Jacyndra felt wetness on her thighs again, but this wasn't from being scared. It was a new sensation, one that made her entire body tingle. Without thought she moved toward Avarro. The giant stumbled backwards awkwardly, as if their sizes reversed. She pinned him against the cold metal of the car, and his eyes darted left and right. He looked hunted, and if Jacyndra had stopped to think about it she would have said he was scared!


But she didn't think about it. With no idea where she got the nerve (or the know-how), Jacyndra reached up and pulled Avarro's head to hers. For all his great size and strength he came meekly. Jacyndra rained kisses on his face, kisses everywhere; his cheeks, his eyes, his forehead, his lips. The blinding terror that had consumed her just a few minutes ago transformed now into white-hot passion that she poured out on the man who seemed confused and timid.


A state of being that didn't last long.


Whatever reserve, reticence, misgivings or outright orders Avarro had about keeping away from Jacyndra, there are very few men on this earth who can willingly put themselves in harm's way to save a beautiful young woman, and then have that young woman attack them with furious passion and not respond in kind.


Avarro was not such a man.


His confusion quickly receded as instinct took over, and his arms went around her like steel bands. This did nothing to dampen Jacyndra's ardor, for she had just pried Avarro's mouth open for the first time in anyone's living memory to delightedly discover that he did indeed have a tongue, and whatever problems the man might be afflicted with it worked quite well, thank you!


Soon enough Avarro's hungry mouth found Jacyndra's breasts, her nipples hard, swollen and already sore. The pain was exquisite and the girl thought she could die happy just doing this, but it was at that moment that one of Avarro's hands made its way under her skirt up between her legs, and all thoughts of swollen nipples disappeared. 


So powerful was the sensation that mere seconds after Avarro's fingers found her sex Jacyndra exploded in her first (of what would soon prove to be many) orgasm. So unschooled in the ways of love was she that Jacyndra did not even know what had happened. All she knew was that it took biting down on Avarro's shoulder to keep from screaming like a wounded animal. She briefly worried she had injured the man, but whatever pain the bite might have caused seemed to have none but positive effect on Avarro's disposition toward her. The thought flittered briefly through her mind, I guess biting him wouldn't have done much good after all, and the irony of how short a time ago her teeth had different intent almost caused Jacyndra to laugh hysterically. The thought passed quickly, though: there were other things to be about here in this place, on this night.

At this point we should definitely back away; t'would be unseemly to rush breathlessly into details of the union like some hormone-addled adolescent, n'est pas?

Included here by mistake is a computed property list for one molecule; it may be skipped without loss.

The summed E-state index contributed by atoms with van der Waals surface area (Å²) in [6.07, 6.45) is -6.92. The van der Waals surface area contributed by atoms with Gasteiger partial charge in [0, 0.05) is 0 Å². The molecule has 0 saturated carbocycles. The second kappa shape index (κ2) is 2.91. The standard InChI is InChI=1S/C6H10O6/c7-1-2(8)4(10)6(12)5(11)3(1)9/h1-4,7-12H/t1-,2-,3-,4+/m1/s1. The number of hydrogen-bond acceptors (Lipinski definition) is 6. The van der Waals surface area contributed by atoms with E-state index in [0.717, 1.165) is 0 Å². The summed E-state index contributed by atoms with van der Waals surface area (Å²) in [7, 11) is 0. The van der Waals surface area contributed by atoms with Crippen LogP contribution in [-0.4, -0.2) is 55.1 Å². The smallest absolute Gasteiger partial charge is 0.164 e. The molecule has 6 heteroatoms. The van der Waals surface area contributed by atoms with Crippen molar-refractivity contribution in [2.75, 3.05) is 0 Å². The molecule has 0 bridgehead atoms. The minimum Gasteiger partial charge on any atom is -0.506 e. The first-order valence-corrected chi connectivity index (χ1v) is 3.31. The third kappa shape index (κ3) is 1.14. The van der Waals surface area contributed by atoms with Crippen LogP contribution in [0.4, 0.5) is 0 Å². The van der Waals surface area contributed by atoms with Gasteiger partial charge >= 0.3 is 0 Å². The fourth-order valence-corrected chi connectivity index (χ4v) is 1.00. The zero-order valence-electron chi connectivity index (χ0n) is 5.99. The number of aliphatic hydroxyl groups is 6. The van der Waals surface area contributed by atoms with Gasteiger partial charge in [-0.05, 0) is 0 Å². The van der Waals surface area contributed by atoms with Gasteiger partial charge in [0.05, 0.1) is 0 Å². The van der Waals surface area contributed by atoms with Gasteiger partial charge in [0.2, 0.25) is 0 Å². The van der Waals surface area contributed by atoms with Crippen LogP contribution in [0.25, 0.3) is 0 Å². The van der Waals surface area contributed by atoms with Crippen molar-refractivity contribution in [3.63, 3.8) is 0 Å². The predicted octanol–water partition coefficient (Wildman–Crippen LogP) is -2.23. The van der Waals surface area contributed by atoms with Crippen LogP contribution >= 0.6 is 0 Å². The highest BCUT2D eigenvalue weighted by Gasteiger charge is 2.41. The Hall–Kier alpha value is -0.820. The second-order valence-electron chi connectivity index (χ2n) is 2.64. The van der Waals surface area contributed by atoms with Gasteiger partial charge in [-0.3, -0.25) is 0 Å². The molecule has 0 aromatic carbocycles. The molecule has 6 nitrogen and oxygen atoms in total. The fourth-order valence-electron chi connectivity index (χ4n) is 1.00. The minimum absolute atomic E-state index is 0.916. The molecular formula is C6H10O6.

Aaah, what the hell.


For such large fingers they moved with commendable dexterity, again and again Jacyndra felt herself biting down on Avarro's shoulder and neck to keep from screaming. More than once she tasted blood, but if anything this only encouraged the man. In short order she discovered the laces to his trousers and managed to remove that within which yearned so forcefully to be without.


It is perhaps a blessing to the occasion that Jacyndra knew so very little (read: nothing) about the physics of such things. Were she more learned Jacyndra might have blanched at the prospect of what she was about to undertake. It bears mentioning that at this point in the proceedings it is entirely possible that such misgivings (hell; maybe not even the Third Cavalry) might have given Avarro pause, but we will never know the answer to that as Jacyndra put her arms around Avarro's neck and—to use a livestock term the girl would be familiar with—mounted him.


In one glorious "how on earth did she not pass out" moment Avarro penetrated Jacyndra (or maybe it would be more correct to say she engulfed him). Later there would be much more pain, and soreness (and an inability to walk more than a few feet at one time), but for now there was just Jacyndra and Avarro and their shared need.


Silently in the darkness of that night, between the tents, he took her. Or she took him. They would be together many times after that night (they would rarely again ever be apart), but nothing could ever match the intensity of the moment. Their shared fear (her of him and him for her) brought them together spiritually as they now came together physically. It was more animal than human.


You had to be there to understand.


(I bet you wish you were.)


***
The next morning the Maxfield Parrish Carnival was on the move. Panamon stopped by Jacyndra's train car to see how she was feeling. (I believe I mentioned how she couldn't walk.) Morning and pain made the girl shy once again, but she managed to ask—without blushing too much—how Avarro was.


"Oh, he's fine…." Panamon trailed off, as if unsure how to answer that.
"Would you ask him to stop by my car later? I…uh...I want to apologize to him for thinking all those horrible things about him."


Panamon looked at her, his eyes blank and neutral, but if you thought him unknowing of anything going on in his Carnival more the fool you. Finally he said, "I will tell him…when he gets back."


In spite of herself Jacyndra sat up, worry on her face. Panamon reassured her. "Oh, he's fine; don't worry. He just had to go into Remington. Something about unfinished business. You can never tell what the hell his drawings mean." 


Panamon shrugged as if it were no never-mind to him and stepped out of the car. Jacyndra lay back on her bed, relief in her face, and wondered how she was going to thank Avarro this time.